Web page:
A tree planted in a Polish town in honor of Adolf Hitler's birthday has received its death sentence.
The local government of Jaslo, a southeastern Polish town, wants to fell and burn the 67-year-old oak tree, which was brought by the Nazi occupying force from the Austrian town where Hitler grew up. Jaslo's mayor, Maria Kurowska, wants to uproot the town's Nazi past by removing the tree and planting a new tree to be dedicated to the memories of Polish officers who were killed by Soviet police in April 1940. The mayor did not mention whether a new tree would be dedicated to the memories of the town's Jewish citizens murdered during the Holocaust.
However, not all agree with the mayor's decision. "The tree has not hurt anyone and is not guilty of anything," a protest organizer said. Kazimierz Polak is appealing to the municipality to preserve the tree. "It is growing healthy and tall. Let it grow."
Polak, 81, remembers when the tree was brought to his town in a gift-wrapped box. Two years later, as the Red Army was approaching, the Nazis ordered the town to be plundered. When the last Germans fled Jaslo, only 39 out of the 1,200 homes remained. Polak considers the tree to be one of the few historic artifacts of the town.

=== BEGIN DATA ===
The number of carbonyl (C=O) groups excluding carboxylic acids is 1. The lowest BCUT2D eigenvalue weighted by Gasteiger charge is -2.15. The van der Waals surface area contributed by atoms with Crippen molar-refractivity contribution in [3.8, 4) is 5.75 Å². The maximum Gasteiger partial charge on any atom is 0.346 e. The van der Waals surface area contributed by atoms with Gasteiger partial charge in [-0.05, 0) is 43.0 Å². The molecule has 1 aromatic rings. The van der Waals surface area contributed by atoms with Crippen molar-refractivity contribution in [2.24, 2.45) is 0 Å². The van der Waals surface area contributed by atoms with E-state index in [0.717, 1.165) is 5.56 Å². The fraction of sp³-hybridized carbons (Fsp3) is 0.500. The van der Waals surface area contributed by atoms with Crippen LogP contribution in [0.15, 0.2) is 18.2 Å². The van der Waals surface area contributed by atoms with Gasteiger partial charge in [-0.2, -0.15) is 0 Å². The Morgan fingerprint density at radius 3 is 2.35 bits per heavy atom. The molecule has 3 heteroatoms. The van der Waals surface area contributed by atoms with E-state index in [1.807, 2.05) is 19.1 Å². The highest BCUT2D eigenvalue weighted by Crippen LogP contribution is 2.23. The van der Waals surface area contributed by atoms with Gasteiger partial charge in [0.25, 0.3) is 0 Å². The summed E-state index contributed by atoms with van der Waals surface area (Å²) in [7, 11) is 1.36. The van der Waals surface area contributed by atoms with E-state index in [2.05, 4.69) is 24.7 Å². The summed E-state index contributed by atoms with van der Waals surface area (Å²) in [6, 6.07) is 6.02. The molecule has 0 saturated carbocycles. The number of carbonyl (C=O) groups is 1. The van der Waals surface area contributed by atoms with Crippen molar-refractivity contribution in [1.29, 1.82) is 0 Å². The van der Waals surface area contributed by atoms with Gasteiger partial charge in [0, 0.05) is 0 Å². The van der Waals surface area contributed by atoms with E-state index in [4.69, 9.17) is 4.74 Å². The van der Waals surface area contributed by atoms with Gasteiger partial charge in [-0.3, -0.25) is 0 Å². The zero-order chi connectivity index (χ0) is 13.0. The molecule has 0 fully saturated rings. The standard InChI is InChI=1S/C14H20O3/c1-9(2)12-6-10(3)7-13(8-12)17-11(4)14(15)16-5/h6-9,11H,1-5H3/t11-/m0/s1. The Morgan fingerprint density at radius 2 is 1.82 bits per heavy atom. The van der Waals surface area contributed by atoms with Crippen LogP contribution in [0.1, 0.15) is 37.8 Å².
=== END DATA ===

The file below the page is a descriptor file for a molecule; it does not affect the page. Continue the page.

Mayor Kurowska, on the other hand, argues that the tree's symbolism wrongly honors the Nazi leader. In addition, she argues, it obstructs drivers' views from a nearby traffic circle. It's only a tree; we have hundreds of them here," Kurowska said. "Instead, I can plant trees in honor of Hitler's victims."
Prior to World War II, 28 of Jaslo's 48 shops were Jewish-owned. Jaslo's 19 Jewish restaurants and taverns were well-known among the locals and catered mainly to peasants. On August 22, 1942, of the approximate 2,000 Jewish families in Jaslo, 150 able-bodied people were sent home, while the remainder were shipped to the Belzec concentration camp's gas chambers.
Not one Jew remained, not even a memorial to the Jewish community that once existed there.